We walked around and explored the majestic building, him repeatedly uttering ‘enjoy show’ and ‘again’ (not fully understanding that we still had another half to enjoy!).  We returned to our seats and settled for the second half.

Again, a mesmerising performance was bestowed upon us.  The drama built up towards the end and the famous songs of Andrew Lloyd Webber climaxed in a megamix-type number, with spectacular theatricals and special effects. 

The audience was captivated, and many were whooping and whistling.

At this point, having been uncharacteristically quiet throughout, my son could contain himself no longer and in a bid to contribute to the excitement, he screamed.

Members of the audience turned around to see who had let out the shriek, and I froze in an awkward moment of horror.  Realising that he had behaved inappropriately, and pre-empting my next sentence, he then shouted out ‘BE QUIET!’, which received a few more turned heads from audience members.

By now the curtain was about to fall and the audience were on their feet, giving a standing ovation and a cacophony of thundering applause.  Feeling entirely uplifted by such a brilliant performance, despite the events of the last few seconds, I allowed myself to find amusement from his final outburst.  I grinned and chuckled, to which he flung his arms around me and asked for ‘more music’.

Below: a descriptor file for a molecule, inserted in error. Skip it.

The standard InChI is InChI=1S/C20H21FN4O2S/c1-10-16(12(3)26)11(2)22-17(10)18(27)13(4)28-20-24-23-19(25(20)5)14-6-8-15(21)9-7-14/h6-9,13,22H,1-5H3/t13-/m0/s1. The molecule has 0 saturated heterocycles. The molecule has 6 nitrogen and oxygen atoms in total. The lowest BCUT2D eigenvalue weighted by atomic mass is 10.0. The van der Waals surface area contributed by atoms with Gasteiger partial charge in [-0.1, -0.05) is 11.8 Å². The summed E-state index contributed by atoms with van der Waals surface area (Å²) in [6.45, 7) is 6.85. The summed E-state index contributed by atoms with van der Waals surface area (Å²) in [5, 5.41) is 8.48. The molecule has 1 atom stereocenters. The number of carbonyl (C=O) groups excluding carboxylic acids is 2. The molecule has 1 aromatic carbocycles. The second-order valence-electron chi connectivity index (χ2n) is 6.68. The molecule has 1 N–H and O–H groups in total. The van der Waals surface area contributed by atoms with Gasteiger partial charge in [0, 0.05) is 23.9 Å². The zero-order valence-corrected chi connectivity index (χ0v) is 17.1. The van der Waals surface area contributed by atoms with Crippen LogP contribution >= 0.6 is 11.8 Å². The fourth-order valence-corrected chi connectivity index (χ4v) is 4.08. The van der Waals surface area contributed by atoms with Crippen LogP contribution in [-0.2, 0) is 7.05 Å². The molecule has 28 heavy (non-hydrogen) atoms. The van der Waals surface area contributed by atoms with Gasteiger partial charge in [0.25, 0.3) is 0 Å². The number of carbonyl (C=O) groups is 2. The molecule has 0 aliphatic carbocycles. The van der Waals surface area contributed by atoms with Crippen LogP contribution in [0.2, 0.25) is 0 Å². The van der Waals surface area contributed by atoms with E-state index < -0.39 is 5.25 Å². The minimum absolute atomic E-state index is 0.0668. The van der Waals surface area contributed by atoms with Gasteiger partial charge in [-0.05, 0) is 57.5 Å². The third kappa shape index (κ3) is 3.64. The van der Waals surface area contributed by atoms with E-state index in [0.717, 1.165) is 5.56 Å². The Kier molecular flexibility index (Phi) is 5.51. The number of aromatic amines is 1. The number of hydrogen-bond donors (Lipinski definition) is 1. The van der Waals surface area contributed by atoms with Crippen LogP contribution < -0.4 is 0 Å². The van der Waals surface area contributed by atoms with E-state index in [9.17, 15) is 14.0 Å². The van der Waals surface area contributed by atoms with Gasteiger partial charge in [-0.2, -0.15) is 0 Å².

On leaving our seats, I exchanged a warming look and laugh with a couple of nearby families, who had clearly only just registered that a child with additional needs was in their vicinity.

So, by now you will have come to understand why the title of this blog ‘feeling unseen’ is a positive narrative.  We *almost* went unseen in a mainstream activity, and what’s more, we both thoroughly enjoyed ourselves. 

Having spent ten years feeling unwelcome eyes on our every movement in public, it was a momentous occasion to feel unseen and to just experience being a regular family for a period of time….

…unlike our rather eventful bus trip home, but that’s another story!

Being Kinder

Recently I have experienced a period of ‘burnout’, both on a personal and professional level. Attempting to juggle a fulltime career with the needs of a SN child, the worries caused by the cost of living crisis and the ever growing anxiety over my childs health meant that I simply could do no more.

Taking the time necessary to fully recharge and recover sadly isn’t an option – we can’t just hand our son over to someone else, leave work and take a full break for several weeks. However, taking a step back and just catching my breath did give me space to think.

How many of us have had to remind ourselves that its ok for our kids to progress at a different rate to what we originally expected? That childhood is meant to be a journey of discovery and excitement, not a sprint to the finish?

When I chose to have a family I knew that my career would take a back seat but I had originally thought that would be for a few years, until my child was a bit older and didn’t need quite such intensive parental input.

Almost 13 years later, he has the same care needs of a newborn despite having the cognition and spirit of a typical 12 year old boy.